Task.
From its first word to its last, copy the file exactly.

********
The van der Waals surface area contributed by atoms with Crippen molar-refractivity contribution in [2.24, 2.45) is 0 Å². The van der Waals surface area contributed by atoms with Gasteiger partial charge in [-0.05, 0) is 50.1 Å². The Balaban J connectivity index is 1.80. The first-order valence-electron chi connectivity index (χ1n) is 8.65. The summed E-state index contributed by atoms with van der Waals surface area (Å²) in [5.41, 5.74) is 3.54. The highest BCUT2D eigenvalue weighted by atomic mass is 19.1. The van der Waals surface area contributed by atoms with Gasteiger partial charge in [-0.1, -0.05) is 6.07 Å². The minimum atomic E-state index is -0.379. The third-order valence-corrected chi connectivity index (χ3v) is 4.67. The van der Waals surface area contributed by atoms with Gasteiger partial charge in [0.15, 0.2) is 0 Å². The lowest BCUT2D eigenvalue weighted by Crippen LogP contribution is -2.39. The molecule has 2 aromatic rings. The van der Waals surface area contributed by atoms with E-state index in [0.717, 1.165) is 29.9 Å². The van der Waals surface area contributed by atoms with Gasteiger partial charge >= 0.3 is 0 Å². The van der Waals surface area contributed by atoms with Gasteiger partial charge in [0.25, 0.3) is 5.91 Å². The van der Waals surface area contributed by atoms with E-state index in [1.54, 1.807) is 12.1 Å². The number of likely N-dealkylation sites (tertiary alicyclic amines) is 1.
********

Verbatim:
The van der Waals surface area contributed by atoms with Crippen molar-refractivity contribution in [2.24, 2.45) is 0 Å². The van der Waals surface area contributed by atoms with Gasteiger partial charge in [-0.05, 0) is 50.1 Å². The Balaban J connectivity index is 1.80. The first-order valence-electron chi connectivity index (χ1n) is 8.65. The summed E-state index contributed by atoms with van der Waals surface area (Å²) in [5.41, 5.74) is 3.54. The highest BCUT2D eigenvalue weighted by atomic mass is 19.1. The van der Waals surface area contributed by atoms with Gasteiger partial charge in [-0.1, -0.05) is 6.07 Å². The minimum atomic E-state index is -0.379. The third-order valence-corrected chi connectivity index (χ3v) is 4.67. The van der Waals surface area contributed by atoms with Gasteiger partial charge in [0.15, 0.2) is 0 Å². The lowest BCUT2D eigenvalue weighted by Crippen LogP contribution is -2.39. The molecule has 2 aromatic rings. The van der Waals surface area contributed by atoms with E-state index in [0.717, 1.165) is 29.9 Å². The van der Waals surface area contributed by atoms with Gasteiger partial charge >= 0.3 is 0 Å². The van der Waals surface area contributed by atoms with Gasteiger partial charge in [0.25, 0.3) is 5.91 Å². The van der Waals surface area contributed by atoms with E-state index in [1.54, 1.807) is 12.1 Å². The number of likely N-dealkylation sites (tertiary alicyclic amines) is 1.